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Office of the Press Secretary

For Immediate Release November 20, 1997


November 20, 1997

Today, the President endorsed the consumer bill of rights and responsibilities recommended by the Advisory Commission on Consumer Protection and Quality in the Health Care Industry. He stressed that the Commission's recommendations provide an excellent framework for long overdue national standards of consumer protection.

In accepting the recommendations, the President: (1) challenged all private health plans to adopt the Commission's consumer bill of rights; (2) called on Congress to pass appropriate Federal protections into law; and (3) directed every federal agency that administers or manages health plans to adopt the protections of the bill of rights and to advise where they need additional legislative authority to do so. The President:

(1) CHALLENGED ALL PRIVATE HEALTH PLANS, PROVIDERS, AND HEALTH CARE FACILITIES TO ADOPT THE CONSUMER BILL OF RIGHTS. To take immediate steps to ensure that all affected stakeholders adopt the Commission's recemmendations, the President called on these parties to adopt the bill of rights. A voluntary call for compliance will not ensure that all Americans have access to these rights, but it represents an important first step.

(2) CALLED ON ALL PARTIES TO MAKE THESE RIGHTS REAL. To make these rights real for all Americans, the President called on Congress to pass the appropriate Federal protections into law before the 105th Congress adjourns. Some of these rights can be ensured administratively and some can be ensured through private accreditation, but clearly some will require Federal legislation. The President looks forward to working with the Commission and all other interested parties to work with the Congress in developing the appropriate balance of private, administrative, and legislative approaches. Republicans and Democrats alike have supported legislation providing consumer protections, and the President is optimistic that Congress will enact a measure he can sign into law in 1998.

To ensure that the Federal government takes the lead in providing consumer protections, the President directed the Department of Health and Human Services, the Department of Labor, the Department of Defense, the Department of Veteran Affairs, and the Office of Personnel Management to review the programs they administer and the plans they oversee to ensure they are consistent with the bill of rights. He instructed the agencies to exhaust every administrative action to make the programs they administer and the plans they oversee consistent with the bill of rights. He asked them to indicate what statutory limitations impede their ability in this regard. The President directed these agencies to report back to him through the Vice President on the status of this directive by February 1998.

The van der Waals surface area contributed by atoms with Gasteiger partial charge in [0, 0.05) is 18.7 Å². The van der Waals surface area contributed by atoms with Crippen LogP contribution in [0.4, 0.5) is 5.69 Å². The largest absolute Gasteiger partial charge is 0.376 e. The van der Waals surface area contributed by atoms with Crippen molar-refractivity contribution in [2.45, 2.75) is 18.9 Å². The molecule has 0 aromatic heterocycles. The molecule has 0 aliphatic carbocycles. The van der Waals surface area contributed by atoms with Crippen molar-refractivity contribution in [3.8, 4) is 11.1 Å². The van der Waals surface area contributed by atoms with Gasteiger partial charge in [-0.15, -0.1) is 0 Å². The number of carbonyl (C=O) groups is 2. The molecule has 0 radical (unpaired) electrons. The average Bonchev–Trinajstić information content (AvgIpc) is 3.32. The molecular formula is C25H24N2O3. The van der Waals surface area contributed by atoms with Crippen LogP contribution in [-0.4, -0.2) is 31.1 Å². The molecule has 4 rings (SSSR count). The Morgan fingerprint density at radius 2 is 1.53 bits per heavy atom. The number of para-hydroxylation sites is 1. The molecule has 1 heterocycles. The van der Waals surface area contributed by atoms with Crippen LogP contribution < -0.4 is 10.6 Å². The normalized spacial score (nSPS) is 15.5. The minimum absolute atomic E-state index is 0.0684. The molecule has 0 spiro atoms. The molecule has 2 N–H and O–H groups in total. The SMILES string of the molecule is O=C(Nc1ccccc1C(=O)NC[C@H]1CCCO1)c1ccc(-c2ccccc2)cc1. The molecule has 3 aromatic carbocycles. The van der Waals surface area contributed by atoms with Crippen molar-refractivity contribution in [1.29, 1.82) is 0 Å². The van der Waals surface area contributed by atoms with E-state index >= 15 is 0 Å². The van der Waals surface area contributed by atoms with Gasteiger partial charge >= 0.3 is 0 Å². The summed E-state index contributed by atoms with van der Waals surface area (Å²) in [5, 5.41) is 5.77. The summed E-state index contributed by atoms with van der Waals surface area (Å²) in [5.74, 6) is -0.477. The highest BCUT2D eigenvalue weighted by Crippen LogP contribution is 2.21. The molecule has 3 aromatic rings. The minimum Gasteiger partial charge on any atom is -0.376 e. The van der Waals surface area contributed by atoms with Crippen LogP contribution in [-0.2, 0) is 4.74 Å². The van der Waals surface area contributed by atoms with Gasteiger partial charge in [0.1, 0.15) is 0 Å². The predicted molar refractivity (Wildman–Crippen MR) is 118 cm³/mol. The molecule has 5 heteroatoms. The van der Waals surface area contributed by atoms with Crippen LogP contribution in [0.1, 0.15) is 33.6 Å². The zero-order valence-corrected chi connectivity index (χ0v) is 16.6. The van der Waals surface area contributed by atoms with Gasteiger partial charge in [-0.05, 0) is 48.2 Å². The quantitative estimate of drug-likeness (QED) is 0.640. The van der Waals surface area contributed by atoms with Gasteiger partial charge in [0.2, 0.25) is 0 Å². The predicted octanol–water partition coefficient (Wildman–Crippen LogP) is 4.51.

The Commission's consumer bill of rights consists of the following rights and responsibilities:

(1) Access to Accurate, Easily Understood Information about health plans, facilities, and professionals to assist consumers in making informed health care decisions; (2) Choice of Health Care Providers that is sufficient to ensure access to appropriate high quality care. This right includes providing consumers with complex or serious medical conditions access to specialists, giving women access to qualified providers to cover routine women's health services, and ensuring continuity of care for consumers who are undergoing a course of treatment for a chronic or disabling condition;

(3) Access to Emergency Services when and where the need arises. This provision requires health plans to cover these services in situations where a prudent layperson could reasonably expect that the absence of care could place their health in serious jeopardy;

(4) Participation in Treatment Decisions including requiring providers to disclose any incentives -- financial or otherwise -- that might influence their decisions, and prohibiting gag clauses that restrict health care providers' ability to communicate with and advise patients about medically necessary options;

(5) Assurance that Patients are Respected and Not Discriminated Against, including prohibiting discrimination in the delivery of health care services based on race, gender, ethnicity, mental or physical disability, and sexual orientation;

(6) Confidentiality provisions that ensure that individually identifiable medical information is not disseminated and that provide consumers the right to review, copy, and request amendments to their medical records;

(7) Grievance and Appeals Processes for consumers to resolve their differences with their health plans and health care providers -- including an internal and external appeals process; and

(8) Consumer Responsibilities provisions that ask consumers to take responsibility by maximizing healthy habits, becoming involved in health care decisions, carrying out agreed-upon treatment plans, and reporting fraud.

Background on the Commission. The President created the 34-member Advisory Commission on Consumer Protection and Quality in the Health Care Industry on March 26, 1997, charging it with recommend[ing] such measures as may be necessary to promote and assure quality and value and protect consumers in the health care industry. The Commission is co-chaired by Secretary of Labor Alexis Herman and Secretary of Health and Human Services Donna Shalala. The Commission will submit its final comprehensive report on creating a quality framework to the President, through the Vice President, on March 30, 1998.